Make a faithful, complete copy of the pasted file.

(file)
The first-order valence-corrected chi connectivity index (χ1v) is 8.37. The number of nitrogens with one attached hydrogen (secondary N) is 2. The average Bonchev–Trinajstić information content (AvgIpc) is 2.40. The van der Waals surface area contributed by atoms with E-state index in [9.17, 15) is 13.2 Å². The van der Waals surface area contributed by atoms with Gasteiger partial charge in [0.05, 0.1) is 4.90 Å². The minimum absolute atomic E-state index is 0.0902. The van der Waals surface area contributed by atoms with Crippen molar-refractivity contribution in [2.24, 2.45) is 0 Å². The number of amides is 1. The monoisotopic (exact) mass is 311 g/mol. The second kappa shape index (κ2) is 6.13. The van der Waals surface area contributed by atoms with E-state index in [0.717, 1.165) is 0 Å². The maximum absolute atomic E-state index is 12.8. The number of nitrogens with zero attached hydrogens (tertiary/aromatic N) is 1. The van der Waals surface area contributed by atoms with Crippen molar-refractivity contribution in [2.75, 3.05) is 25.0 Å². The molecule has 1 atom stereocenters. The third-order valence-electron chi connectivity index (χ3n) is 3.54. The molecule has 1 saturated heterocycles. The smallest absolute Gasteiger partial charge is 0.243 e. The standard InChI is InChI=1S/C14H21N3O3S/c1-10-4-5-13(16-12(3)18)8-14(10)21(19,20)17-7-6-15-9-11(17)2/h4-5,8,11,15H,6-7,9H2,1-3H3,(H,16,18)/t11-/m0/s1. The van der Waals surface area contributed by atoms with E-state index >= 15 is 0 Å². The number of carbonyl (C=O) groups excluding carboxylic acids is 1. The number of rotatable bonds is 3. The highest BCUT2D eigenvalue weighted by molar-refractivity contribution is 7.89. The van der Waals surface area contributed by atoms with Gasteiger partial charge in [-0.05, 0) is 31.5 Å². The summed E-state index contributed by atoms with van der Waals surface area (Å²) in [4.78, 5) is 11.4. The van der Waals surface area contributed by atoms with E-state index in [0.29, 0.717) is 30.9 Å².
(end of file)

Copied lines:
The first-order valence-corrected chi connectivity index (χ1v) is 8.37. The number of nitrogens with one attached hydrogen (secondary N) is 2. The average Bonchev–Trinajstić information content (AvgIpc) is 2.40. The van der Waals surface area contributed by atoms with E-state index in [9.17, 15) is 13.2 Å². The van der Waals surface area contributed by atoms with Gasteiger partial charge in [0.05, 0.1) is 4.90 Å². The minimum absolute atomic E-state index is 0.0902. The van der Waals surface area contributed by atoms with Crippen molar-refractivity contribution in [2.24, 2.45) is 0 Å². The number of amides is 1. The monoisotopic (exact) mass is 311 g/mol. The second kappa shape index (κ2) is 6.13. The van der Waals surface area contributed by atoms with E-state index in [0.717, 1.165) is 0 Å². The maximum absolute atomic E-state index is 12.8. The number of nitrogens with zero attached hydrogens (tertiary/aromatic N) is 1. The van der Waals surface area contributed by atoms with Crippen molar-refractivity contribution in [2.75, 3.05) is 25.0 Å². The molecule has 1 atom stereocenters. The third-order valence-electron chi connectivity index (χ3n) is 3.54. The molecule has 1 saturated heterocycles. The smallest absolute Gasteiger partial charge is 0.243 e. The standard InChI is InChI=1S/C14H21N3O3S/c1-10-4-5-13(16-12(3)18)8-14(10)21(19,20)17-7-6-15-9-11(17)2/h4-5,8,11,15H,6-7,9H2,1-3H3,(H,16,18)/t11-/m0/s1. The van der Waals surface area contributed by atoms with E-state index >= 15 is 0 Å². The number of carbonyl (C=O) groups excluding carboxylic acids is 1. The number of rotatable bonds is 3. The highest BCUT2D eigenvalue weighted by molar-refractivity contribution is 7.89. The van der Waals surface area contributed by atoms with Gasteiger partial charge in [-0.05, 0) is 31.5 Å². The summed E-state index contributed by atoms with van der Waals surface area (Å²) in [4.78, 5) is 11.4. The van der Waals surface area contributed by atoms with E-state index in [0.29, 0.717) is 30.9 Å².